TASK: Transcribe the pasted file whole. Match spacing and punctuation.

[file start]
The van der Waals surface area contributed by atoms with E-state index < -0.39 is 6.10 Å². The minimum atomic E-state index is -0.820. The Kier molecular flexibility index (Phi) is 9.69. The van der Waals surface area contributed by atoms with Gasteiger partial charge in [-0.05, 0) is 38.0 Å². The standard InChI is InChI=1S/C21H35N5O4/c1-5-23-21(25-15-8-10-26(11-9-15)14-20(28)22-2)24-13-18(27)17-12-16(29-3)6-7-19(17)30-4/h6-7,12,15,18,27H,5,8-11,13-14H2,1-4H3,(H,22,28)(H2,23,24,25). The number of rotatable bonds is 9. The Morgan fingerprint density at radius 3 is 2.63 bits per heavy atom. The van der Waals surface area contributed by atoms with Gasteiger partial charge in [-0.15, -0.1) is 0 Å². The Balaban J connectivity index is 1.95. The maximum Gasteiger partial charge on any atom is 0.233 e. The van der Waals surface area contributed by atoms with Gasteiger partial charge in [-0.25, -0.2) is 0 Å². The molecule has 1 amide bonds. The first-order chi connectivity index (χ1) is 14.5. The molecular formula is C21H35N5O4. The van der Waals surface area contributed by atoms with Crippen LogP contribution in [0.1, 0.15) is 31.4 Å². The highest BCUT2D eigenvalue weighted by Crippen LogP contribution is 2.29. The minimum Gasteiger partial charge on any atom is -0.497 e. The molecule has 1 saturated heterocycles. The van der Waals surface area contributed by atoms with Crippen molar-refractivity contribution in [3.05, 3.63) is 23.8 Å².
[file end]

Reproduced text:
The van der Waals surface area contributed by atoms with E-state index < -0.39 is 6.10 Å². The minimum atomic E-state index is -0.820. The Kier molecular flexibility index (Phi) is 9.69. The van der Waals surface area contributed by atoms with Gasteiger partial charge in [-0.05, 0) is 38.0 Å². The standard InChI is InChI=1S/C21H35N5O4/c1-5-23-21(25-15-8-10-26(11-9-15)14-20(28)22-2)24-13-18(27)17-12-16(29-3)6-7-19(17)30-4/h6-7,12,15,18,27H,5,8-11,13-14H2,1-4H3,(H,22,28)(H2,23,24,25). The number of rotatable bonds is 9. The Morgan fingerprint density at radius 3 is 2.63 bits per heavy atom. The van der Waals surface area contributed by atoms with Gasteiger partial charge in [-0.15, -0.1) is 0 Å². The Balaban J connectivity index is 1.95. The maximum Gasteiger partial charge on any atom is 0.233 e. The van der Waals surface area contributed by atoms with Gasteiger partial charge in [-0.25, -0.2) is 0 Å². The molecule has 1 amide bonds. The first-order chi connectivity index (χ1) is 14.5. The molecular formula is C21H35N5O4. The van der Waals surface area contributed by atoms with Crippen LogP contribution in [0.1, 0.15) is 31.4 Å². The highest BCUT2D eigenvalue weighted by Crippen LogP contribution is 2.29. The minimum Gasteiger partial charge on any atom is -0.497 e. The molecule has 1 saturated heterocycles. The van der Waals surface area contributed by atoms with Crippen molar-refractivity contribution in [3.05, 3.63) is 23.8 Å².